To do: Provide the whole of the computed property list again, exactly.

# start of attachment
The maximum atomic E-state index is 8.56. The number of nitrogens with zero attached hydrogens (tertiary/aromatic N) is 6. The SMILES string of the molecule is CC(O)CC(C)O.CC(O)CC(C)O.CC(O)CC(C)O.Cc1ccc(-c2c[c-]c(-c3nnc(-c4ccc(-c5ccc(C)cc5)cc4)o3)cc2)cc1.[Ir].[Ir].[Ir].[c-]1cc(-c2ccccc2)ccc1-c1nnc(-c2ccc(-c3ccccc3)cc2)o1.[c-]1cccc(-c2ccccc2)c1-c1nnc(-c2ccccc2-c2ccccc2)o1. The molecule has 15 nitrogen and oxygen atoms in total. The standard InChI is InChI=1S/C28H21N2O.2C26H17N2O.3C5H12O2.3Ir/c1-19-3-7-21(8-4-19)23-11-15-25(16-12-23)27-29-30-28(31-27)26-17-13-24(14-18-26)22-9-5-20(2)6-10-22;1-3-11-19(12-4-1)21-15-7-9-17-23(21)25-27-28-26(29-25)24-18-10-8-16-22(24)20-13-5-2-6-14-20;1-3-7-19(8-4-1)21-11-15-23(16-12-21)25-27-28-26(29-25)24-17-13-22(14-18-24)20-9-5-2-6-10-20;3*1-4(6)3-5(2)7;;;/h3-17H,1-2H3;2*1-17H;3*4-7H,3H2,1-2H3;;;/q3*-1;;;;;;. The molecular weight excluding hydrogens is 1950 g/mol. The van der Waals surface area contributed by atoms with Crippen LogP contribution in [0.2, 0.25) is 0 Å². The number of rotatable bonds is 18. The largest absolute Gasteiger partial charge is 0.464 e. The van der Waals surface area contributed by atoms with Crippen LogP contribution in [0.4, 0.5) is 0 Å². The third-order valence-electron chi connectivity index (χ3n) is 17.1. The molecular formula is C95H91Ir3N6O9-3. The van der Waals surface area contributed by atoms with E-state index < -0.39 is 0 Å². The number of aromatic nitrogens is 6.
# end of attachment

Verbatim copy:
The maximum atomic E-state index is 8.56. The number of nitrogens with zero attached hydrogens (tertiary/aromatic N) is 6. The SMILES string of the molecule is CC(O)CC(C)O.CC(O)CC(C)O.CC(O)CC(C)O.Cc1ccc(-c2c[c-]c(-c3nnc(-c4ccc(-c5ccc(C)cc5)cc4)o3)cc2)cc1.[Ir].[Ir].[Ir].[c-]1cc(-c2ccccc2)ccc1-c1nnc(-c2ccc(-c3ccccc3)cc2)o1.[c-]1cccc(-c2ccccc2)c1-c1nnc(-c2ccccc2-c2ccccc2)o1. The molecule has 15 nitrogen and oxygen atoms in total. The standard InChI is InChI=1S/C28H21N2O.2C26H17N2O.3C5H12O2.3Ir/c1-19-3-7-21(8-4-19)23-11-15-25(16-12-23)27-29-30-28(31-27)26-17-13-24(14-18-26)22-9-5-20(2)6-10-22;1-3-11-19(12-4-1)21-15-7-9-17-23(21)25-27-28-26(29-25)24-18-10-8-16-22(24)20-13-5-2-6-14-20;1-3-7-19(8-4-1)21-11-15-23(16-12-21)25-27-28-26(29-25)24-17-13-22(14-18-24)20-9-5-2-6-10-20;3*1-4(6)3-5(2)7;;;/h3-17H,1-2H3;2*1-17H;3*4-7H,3H2,1-2H3;;;/q3*-1;;;;;;. The molecular weight excluding hydrogens is 1950 g/mol. The van der Waals surface area contributed by atoms with Crippen LogP contribution in [0.2, 0.25) is 0 Å². The number of rotatable bonds is 18. The largest absolute Gasteiger partial charge is 0.464 e. The van der Waals surface area contributed by atoms with Crippen LogP contribution in [0.4, 0.5) is 0 Å². The third-order valence-electron chi connectivity index (χ3n) is 17.1. The molecular formula is C95H91Ir3N6O9-3. The van der Waals surface area contributed by atoms with E-state index < -0.39 is 0 Å². The number of aromatic nitrogens is 6.